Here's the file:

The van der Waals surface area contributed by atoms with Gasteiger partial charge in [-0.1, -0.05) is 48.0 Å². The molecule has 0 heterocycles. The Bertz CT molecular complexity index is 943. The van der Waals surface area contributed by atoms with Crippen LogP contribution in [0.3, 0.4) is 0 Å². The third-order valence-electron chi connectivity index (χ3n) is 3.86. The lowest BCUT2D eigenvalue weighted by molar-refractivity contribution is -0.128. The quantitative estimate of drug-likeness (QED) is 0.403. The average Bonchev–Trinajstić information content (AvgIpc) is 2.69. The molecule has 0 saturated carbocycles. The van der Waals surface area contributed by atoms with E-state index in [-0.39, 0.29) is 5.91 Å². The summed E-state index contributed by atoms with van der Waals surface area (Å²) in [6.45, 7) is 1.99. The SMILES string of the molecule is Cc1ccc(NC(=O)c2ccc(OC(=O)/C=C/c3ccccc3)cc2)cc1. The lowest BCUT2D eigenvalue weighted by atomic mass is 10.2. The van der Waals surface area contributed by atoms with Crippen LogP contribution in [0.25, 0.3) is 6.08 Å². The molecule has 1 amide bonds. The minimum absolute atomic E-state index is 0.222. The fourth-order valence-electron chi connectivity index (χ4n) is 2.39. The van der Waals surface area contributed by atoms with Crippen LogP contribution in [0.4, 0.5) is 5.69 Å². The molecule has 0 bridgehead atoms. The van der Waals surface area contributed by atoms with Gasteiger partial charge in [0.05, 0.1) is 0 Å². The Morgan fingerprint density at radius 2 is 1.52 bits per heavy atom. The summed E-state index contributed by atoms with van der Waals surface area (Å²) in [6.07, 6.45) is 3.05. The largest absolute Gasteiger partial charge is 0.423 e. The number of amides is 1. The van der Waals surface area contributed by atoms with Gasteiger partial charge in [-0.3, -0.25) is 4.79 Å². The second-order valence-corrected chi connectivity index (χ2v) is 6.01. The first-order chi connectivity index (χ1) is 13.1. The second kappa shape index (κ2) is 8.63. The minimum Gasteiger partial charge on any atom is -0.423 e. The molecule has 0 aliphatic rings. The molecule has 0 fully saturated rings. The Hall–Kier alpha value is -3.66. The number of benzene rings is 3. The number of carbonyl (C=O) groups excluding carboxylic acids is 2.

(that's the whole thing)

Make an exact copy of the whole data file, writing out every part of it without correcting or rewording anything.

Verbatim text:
The van der Waals surface area contributed by atoms with Gasteiger partial charge in [-0.1, -0.05) is 48.0 Å². The molecule has 0 heterocycles. The Bertz CT molecular complexity index is 943. The van der Waals surface area contributed by atoms with Crippen LogP contribution in [0.3, 0.4) is 0 Å². The third-order valence-electron chi connectivity index (χ3n) is 3.86. The lowest BCUT2D eigenvalue weighted by molar-refractivity contribution is -0.128. The quantitative estimate of drug-likeness (QED) is 0.403. The average Bonchev–Trinajstić information content (AvgIpc) is 2.69. The molecule has 0 saturated carbocycles. The van der Waals surface area contributed by atoms with E-state index in [-0.39, 0.29) is 5.91 Å². The summed E-state index contributed by atoms with van der Waals surface area (Å²) in [6.45, 7) is 1.99. The SMILES string of the molecule is Cc1ccc(NC(=O)c2ccc(OC(=O)/C=C/c3ccccc3)cc2)cc1. The lowest BCUT2D eigenvalue weighted by atomic mass is 10.2. The van der Waals surface area contributed by atoms with Crippen LogP contribution in [0.25, 0.3) is 6.08 Å². The molecule has 1 amide bonds. The minimum absolute atomic E-state index is 0.222. The fourth-order valence-electron chi connectivity index (χ4n) is 2.39. The van der Waals surface area contributed by atoms with Crippen LogP contribution in [0.4, 0.5) is 5.69 Å². The molecule has 0 bridgehead atoms. The van der Waals surface area contributed by atoms with Gasteiger partial charge in [0.05, 0.1) is 0 Å². The Morgan fingerprint density at radius 2 is 1.52 bits per heavy atom. The summed E-state index contributed by atoms with van der Waals surface area (Å²) in [6.07, 6.45) is 3.05. The largest absolute Gasteiger partial charge is 0.423 e. The number of amides is 1. The van der Waals surface area contributed by atoms with Gasteiger partial charge in [-0.3, -0.25) is 4.79 Å². The second-order valence-corrected chi connectivity index (χ2v) is 6.01. The first-order chi connectivity index (χ1) is 13.1. The second kappa shape index (κ2) is 8.63. The minimum Gasteiger partial charge on any atom is -0.423 e. The molecule has 0 aliphatic rings. The molecule has 0 fully saturated rings. The Hall–Kier alpha value is -3.66. The number of benzene rings is 3. The number of carbonyl (C=O) groups excluding carboxylic acids is 2.